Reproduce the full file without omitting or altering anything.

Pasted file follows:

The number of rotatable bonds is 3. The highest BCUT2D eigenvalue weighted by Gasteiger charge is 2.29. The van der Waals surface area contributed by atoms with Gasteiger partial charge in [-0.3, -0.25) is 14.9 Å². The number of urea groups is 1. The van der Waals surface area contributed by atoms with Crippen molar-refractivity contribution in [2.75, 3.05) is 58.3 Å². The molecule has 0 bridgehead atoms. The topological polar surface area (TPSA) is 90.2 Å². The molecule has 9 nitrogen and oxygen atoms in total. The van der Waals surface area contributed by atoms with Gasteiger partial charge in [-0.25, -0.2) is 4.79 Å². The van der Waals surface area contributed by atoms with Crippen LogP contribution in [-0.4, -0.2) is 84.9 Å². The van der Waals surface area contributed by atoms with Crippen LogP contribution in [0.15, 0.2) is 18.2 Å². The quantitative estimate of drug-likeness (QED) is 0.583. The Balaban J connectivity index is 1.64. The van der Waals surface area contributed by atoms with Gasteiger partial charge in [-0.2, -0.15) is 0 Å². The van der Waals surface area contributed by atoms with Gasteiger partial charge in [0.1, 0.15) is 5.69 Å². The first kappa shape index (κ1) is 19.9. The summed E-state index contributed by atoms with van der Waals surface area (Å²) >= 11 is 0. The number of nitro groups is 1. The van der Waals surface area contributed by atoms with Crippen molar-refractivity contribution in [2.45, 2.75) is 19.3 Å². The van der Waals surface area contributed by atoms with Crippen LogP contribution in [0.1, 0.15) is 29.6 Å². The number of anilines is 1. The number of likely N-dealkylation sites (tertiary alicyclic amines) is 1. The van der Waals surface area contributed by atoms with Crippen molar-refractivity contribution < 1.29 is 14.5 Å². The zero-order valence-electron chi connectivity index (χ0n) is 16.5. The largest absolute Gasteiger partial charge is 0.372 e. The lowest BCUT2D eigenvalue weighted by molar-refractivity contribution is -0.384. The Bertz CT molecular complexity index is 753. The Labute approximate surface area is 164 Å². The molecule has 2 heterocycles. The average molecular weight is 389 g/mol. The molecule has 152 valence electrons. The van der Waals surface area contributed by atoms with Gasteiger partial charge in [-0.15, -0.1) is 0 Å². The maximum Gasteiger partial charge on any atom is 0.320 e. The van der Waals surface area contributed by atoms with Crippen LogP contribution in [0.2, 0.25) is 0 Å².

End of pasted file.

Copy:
The number of rotatable bonds is 3. The highest BCUT2D eigenvalue weighted by Gasteiger charge is 2.29. The van der Waals surface area contributed by atoms with Gasteiger partial charge in [-0.3, -0.25) is 14.9 Å². The number of urea groups is 1. The van der Waals surface area contributed by atoms with Crippen molar-refractivity contribution in [2.75, 3.05) is 58.3 Å². The molecule has 0 bridgehead atoms. The topological polar surface area (TPSA) is 90.2 Å². The molecule has 9 nitrogen and oxygen atoms in total. The van der Waals surface area contributed by atoms with Gasteiger partial charge in [-0.25, -0.2) is 4.79 Å². The van der Waals surface area contributed by atoms with Crippen LogP contribution in [-0.4, -0.2) is 84.9 Å². The van der Waals surface area contributed by atoms with Crippen LogP contribution in [0.15, 0.2) is 18.2 Å². The quantitative estimate of drug-likeness (QED) is 0.583. The Balaban J connectivity index is 1.64. The van der Waals surface area contributed by atoms with Gasteiger partial charge in [-0.2, -0.15) is 0 Å². The van der Waals surface area contributed by atoms with Gasteiger partial charge in [0.1, 0.15) is 5.69 Å². The first kappa shape index (κ1) is 19.9. The summed E-state index contributed by atoms with van der Waals surface area (Å²) >= 11 is 0. The number of nitro groups is 1. The van der Waals surface area contributed by atoms with Crippen molar-refractivity contribution in [2.45, 2.75) is 19.3 Å². The van der Waals surface area contributed by atoms with Crippen LogP contribution in [0.1, 0.15) is 29.6 Å². The number of anilines is 1. The number of likely N-dealkylation sites (tertiary alicyclic amines) is 1. The van der Waals surface area contributed by atoms with Crippen molar-refractivity contribution < 1.29 is 14.5 Å². The zero-order valence-electron chi connectivity index (χ0n) is 16.5. The largest absolute Gasteiger partial charge is 0.372 e. The lowest BCUT2D eigenvalue weighted by molar-refractivity contribution is -0.384. The Bertz CT molecular complexity index is 753. The Labute approximate surface area is 164 Å². The molecule has 2 heterocycles. The average molecular weight is 389 g/mol. The molecule has 152 valence electrons. The van der Waals surface area contributed by atoms with Gasteiger partial charge in [-0.15, -0.1) is 0 Å². The maximum Gasteiger partial charge on any atom is 0.320 e. The van der Waals surface area contributed by atoms with Crippen LogP contribution in [0.2, 0.25) is 0 Å².